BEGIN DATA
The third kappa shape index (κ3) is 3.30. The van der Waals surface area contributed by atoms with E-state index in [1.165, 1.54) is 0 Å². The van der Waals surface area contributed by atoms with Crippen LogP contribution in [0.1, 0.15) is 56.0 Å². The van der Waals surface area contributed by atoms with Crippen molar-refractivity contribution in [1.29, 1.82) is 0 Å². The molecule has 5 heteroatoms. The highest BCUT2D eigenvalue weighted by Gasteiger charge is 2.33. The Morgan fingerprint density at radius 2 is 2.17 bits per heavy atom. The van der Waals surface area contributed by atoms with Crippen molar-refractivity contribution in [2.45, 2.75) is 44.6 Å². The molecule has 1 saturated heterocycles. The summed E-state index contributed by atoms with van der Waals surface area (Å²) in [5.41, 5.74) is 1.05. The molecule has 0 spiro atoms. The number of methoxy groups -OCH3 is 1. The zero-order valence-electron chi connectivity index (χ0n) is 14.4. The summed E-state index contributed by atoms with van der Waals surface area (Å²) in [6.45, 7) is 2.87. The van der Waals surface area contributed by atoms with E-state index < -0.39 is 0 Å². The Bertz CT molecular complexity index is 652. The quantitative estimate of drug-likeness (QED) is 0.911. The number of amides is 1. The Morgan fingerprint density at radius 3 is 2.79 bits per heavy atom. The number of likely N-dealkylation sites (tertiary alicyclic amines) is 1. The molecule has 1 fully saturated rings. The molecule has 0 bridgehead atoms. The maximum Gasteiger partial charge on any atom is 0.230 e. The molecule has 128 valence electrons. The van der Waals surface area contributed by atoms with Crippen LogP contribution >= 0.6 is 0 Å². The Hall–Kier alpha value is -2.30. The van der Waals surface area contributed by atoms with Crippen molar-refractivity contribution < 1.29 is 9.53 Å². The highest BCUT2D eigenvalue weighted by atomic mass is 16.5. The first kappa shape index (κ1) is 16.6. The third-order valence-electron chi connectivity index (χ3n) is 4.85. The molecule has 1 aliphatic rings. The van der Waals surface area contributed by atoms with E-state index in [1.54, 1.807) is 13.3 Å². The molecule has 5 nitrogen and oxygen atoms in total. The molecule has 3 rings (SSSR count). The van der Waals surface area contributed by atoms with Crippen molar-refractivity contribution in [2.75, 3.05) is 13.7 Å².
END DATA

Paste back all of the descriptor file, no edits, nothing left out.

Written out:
The third kappa shape index (κ3) is 3.30. The van der Waals surface area contributed by atoms with E-state index in [1.165, 1.54) is 0 Å². The van der Waals surface area contributed by atoms with Crippen LogP contribution in [0.1, 0.15) is 56.0 Å². The van der Waals surface area contributed by atoms with Crippen molar-refractivity contribution in [1.29, 1.82) is 0 Å². The molecule has 5 heteroatoms. The highest BCUT2D eigenvalue weighted by Gasteiger charge is 2.33. The Morgan fingerprint density at radius 2 is 2.17 bits per heavy atom. The van der Waals surface area contributed by atoms with Crippen molar-refractivity contribution in [2.45, 2.75) is 44.6 Å². The molecule has 1 saturated heterocycles. The summed E-state index contributed by atoms with van der Waals surface area (Å²) in [5.41, 5.74) is 1.05. The molecule has 0 spiro atoms. The number of methoxy groups -OCH3 is 1. The zero-order valence-electron chi connectivity index (χ0n) is 14.4. The summed E-state index contributed by atoms with van der Waals surface area (Å²) in [6.45, 7) is 2.87. The van der Waals surface area contributed by atoms with E-state index < -0.39 is 0 Å². The Bertz CT molecular complexity index is 652. The quantitative estimate of drug-likeness (QED) is 0.911. The number of amides is 1. The Morgan fingerprint density at radius 3 is 2.79 bits per heavy atom. The number of likely N-dealkylation sites (tertiary alicyclic amines) is 1. The molecule has 1 fully saturated rings. The molecule has 0 bridgehead atoms. The maximum Gasteiger partial charge on any atom is 0.230 e. The molecule has 128 valence electrons. The van der Waals surface area contributed by atoms with Crippen LogP contribution >= 0.6 is 0 Å². The Hall–Kier alpha value is -2.30. The van der Waals surface area contributed by atoms with Crippen molar-refractivity contribution < 1.29 is 9.53 Å². The highest BCUT2D eigenvalue weighted by atomic mass is 16.5. The first kappa shape index (κ1) is 16.6. The third-order valence-electron chi connectivity index (χ3n) is 4.85. The molecule has 1 aliphatic rings. The van der Waals surface area contributed by atoms with E-state index in [1.54, 1.807) is 13.3 Å². The molecule has 5 nitrogen and oxygen atoms in total. The molecule has 3 rings (SSSR count). The van der Waals surface area contributed by atoms with Crippen molar-refractivity contribution in [2.75, 3.05) is 13.7 Å².